Consolidation of ordinances
6.178Strictly speaking, consolidation is the exercise of bringing together in a single piece of legislation all provisions dealing with the particular subject, and does not include reform of the existing law. In practice, however, consolidation and reform often go hand in hand. At the moment the provisions for children are scattered throughout many ordinances, as we saw in chapter 2.
6.179We take the view that Hong Kong’s private law provisions on guardianship and custody should comply with the principles set out in the United Nations Convention on the Rights of the Children, the Basic Law and the International Covenant on Civil and Political Rights. One advantage of consolidation (apart from making the law more accessible both to the public and to legal practitioners) is that it would give the Administration an opportunity to ensure that all legislation governing children does so comply. The problem is in determining which ordinance is the most suitable for the insertion of new principles. We accept that detailed proposals on how to amend the existing legislation are essentially matters for the Law Draftsman. We do not make recommendations on whether the public law provisions should be consolidated with the private law provisions, as in any event the public law provisions are outside our remit.
6.180We think it is important that, as far as possible, the provisions dealing with disputes relating to children, arrangements on divorce, guardianship, disputes with third parties, or disputes between parents without accompanying divorce proceedings, should be consolidated into one existing ordinance. With the exception of one of our members, we propose that our recommendations and the existing substantive provisions on guardianship and custody should be incorporated into one consolidated ordinance. There should also be one definition of “child” and of “child of the family” applying across the ordinances.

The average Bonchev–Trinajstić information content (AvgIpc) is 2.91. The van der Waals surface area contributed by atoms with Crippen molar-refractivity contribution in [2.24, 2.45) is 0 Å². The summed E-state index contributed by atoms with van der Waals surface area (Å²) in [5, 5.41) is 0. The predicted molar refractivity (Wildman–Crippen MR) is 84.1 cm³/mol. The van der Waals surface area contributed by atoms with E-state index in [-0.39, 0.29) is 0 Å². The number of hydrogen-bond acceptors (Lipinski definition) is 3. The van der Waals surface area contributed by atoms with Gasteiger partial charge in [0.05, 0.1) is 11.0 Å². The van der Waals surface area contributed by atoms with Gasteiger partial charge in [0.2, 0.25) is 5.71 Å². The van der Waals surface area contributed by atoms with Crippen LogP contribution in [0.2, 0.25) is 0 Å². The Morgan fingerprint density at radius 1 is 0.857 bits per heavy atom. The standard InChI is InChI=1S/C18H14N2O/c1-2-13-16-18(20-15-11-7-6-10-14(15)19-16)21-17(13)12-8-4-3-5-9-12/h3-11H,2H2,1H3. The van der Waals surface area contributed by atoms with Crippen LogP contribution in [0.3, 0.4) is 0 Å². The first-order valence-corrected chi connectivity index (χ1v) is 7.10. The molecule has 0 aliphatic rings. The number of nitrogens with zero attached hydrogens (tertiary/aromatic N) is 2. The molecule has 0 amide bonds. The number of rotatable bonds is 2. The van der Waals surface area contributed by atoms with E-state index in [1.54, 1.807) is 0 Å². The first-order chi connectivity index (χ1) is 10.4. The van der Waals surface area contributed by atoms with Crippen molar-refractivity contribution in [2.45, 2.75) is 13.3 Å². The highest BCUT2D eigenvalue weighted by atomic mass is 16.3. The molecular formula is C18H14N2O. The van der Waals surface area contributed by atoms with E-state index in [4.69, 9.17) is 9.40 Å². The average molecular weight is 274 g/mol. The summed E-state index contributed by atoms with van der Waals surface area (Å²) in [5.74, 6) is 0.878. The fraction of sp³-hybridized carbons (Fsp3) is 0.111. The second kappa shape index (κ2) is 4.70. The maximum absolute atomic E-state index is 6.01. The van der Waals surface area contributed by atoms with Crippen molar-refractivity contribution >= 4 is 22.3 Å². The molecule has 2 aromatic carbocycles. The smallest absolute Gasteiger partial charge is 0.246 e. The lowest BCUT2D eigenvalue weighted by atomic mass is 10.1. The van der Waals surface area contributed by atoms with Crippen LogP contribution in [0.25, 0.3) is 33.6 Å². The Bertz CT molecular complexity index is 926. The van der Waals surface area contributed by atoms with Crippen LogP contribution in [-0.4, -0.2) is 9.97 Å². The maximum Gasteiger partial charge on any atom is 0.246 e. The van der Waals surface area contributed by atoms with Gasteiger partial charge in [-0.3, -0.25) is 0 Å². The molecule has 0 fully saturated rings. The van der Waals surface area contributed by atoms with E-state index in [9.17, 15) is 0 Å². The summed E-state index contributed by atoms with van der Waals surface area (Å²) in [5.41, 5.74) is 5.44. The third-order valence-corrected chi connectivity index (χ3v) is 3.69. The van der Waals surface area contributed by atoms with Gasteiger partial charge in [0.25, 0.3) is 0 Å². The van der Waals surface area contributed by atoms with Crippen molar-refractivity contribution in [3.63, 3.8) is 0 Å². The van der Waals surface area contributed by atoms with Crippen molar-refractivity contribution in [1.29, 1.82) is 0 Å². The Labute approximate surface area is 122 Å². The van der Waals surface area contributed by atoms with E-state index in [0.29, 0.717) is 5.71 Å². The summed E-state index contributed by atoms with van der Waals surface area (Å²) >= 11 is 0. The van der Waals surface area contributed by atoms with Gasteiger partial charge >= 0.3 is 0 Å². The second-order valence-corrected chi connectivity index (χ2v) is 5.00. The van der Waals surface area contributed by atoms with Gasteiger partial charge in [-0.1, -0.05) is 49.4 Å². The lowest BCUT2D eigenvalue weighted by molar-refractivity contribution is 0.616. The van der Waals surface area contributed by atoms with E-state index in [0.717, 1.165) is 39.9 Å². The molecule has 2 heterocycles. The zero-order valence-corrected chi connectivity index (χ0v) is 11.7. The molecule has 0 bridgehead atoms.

6.181It is important that there is appropriate policy co-ordination for the needs of children and the family. It hinders operational efficiency, implementation of new policies and co-ordination when the policy responsibility is split between two bureaux, the Health and Welfare Bureau and the Home Affairs Bureau. The Health and Welfare Bureau is responsible for the Guardianship of Minors Ordinance (Cap 13), and the Protection of Children and Juveniles Ordinance (Cap 213) and shares responsibility with the Security Bureau for the Domestic Violence Ordinance (Cap 189). The Home Affairs Bureau has responsibility for the Matrimonial Causes Ordinance (Cap 179), the Matrimonial Proceedings and Property Ordinance (Cap 192), and the Separation and Maintenance Orders Ordinance (Cap 16).
6.182We recommend that a single policy bureau should take over responsibility for creating and implementing policy for families and children and, in particular, all the matrimonial and children’s ordinances. It is a matter